Paul Finebaum gives SEC incomplete grade for spring meetings: 'It was a rough week for the SEC perceptively'
Paul Finebaum was down in Destin this week for the SEC spring meetings. On Friday, he shared his insights on the decisions from the week with ESPN’s Matt Barrie on SportsCenter.
Most notably, Finebaum weighed in on the SEC’s decision to maintain the 8-game conference schedule in 2024. Greg Sankey also announced the league will remove divisions when Texas and Oklahoma join the SEC and send the top 2 teams in the conference to the SEC Championship Game.
At the end of the day, Finebaum gave the SEC an incomplete grade and explained he expects the league to eventually adopt a 9-game schedule down the road:
“Matt, you were a good student and you didn’t get what I’m about to give this league,” said Finebaum. “I got all kinds of incompletes, and the professor would say ‘Hey do some better work and I’ll see if I can pass you.’ It was a rough week for the SEC perceptively. But Matt, don’t jump to too many conclusions because I think next year the SEC will move the can down the road and go to 9 (games).”
Finebaum also indicated the SEC was prepared to make the move to a 9-game slate this week before experiencing some resistance to the idea. Most notably, Finebaum pointed to a change of heart on the 9-game model from Alabama head coach Nick Saban:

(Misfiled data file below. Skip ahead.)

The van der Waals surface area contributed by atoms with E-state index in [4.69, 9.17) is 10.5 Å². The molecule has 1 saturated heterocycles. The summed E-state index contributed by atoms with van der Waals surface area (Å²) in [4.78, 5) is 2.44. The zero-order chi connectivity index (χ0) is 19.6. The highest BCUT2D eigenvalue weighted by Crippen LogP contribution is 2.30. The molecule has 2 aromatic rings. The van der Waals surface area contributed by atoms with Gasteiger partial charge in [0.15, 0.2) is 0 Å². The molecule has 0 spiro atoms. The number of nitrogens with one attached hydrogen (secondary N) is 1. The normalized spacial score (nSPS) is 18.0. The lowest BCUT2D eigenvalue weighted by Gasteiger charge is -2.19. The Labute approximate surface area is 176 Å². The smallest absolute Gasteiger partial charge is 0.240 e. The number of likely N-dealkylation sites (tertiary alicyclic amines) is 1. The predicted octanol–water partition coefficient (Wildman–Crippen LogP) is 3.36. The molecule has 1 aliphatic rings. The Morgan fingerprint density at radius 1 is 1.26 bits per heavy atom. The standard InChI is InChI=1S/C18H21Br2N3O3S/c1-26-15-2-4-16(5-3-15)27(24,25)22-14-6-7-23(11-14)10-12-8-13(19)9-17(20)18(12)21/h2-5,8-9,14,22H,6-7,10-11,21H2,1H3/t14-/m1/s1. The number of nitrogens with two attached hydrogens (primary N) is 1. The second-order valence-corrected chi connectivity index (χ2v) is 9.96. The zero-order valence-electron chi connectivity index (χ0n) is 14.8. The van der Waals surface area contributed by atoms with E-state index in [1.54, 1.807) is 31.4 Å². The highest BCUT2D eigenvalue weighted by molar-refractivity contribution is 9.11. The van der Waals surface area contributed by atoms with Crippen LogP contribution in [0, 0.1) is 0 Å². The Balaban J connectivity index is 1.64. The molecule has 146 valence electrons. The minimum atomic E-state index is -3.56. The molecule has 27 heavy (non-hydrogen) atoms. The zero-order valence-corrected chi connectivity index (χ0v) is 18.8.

“They were prepared to (go to 9 games) and there was all kinds of resistance and surprisingly from the most influential person in the league and that’s Nick Saban,” Finebaum explained. “Nick Saban has been campaigning for 9 games for 13 years. What happened when he found out Alabama was supposed to see as its permanent opponents Auburn, LSU and Tennessee? He suddenly didn’t like it.”
For what it’s worth, while Finebaum did describe it as a poor week for the perception of the SEC, he also explained the leaders within the league did not express any concern for the outside perception. After all, the SEC has dominated the national championship picture in the BCS and CFP eras, and there is little evidence that will change in the immediate future.
Here’s Finebaum’s full comments from Friday: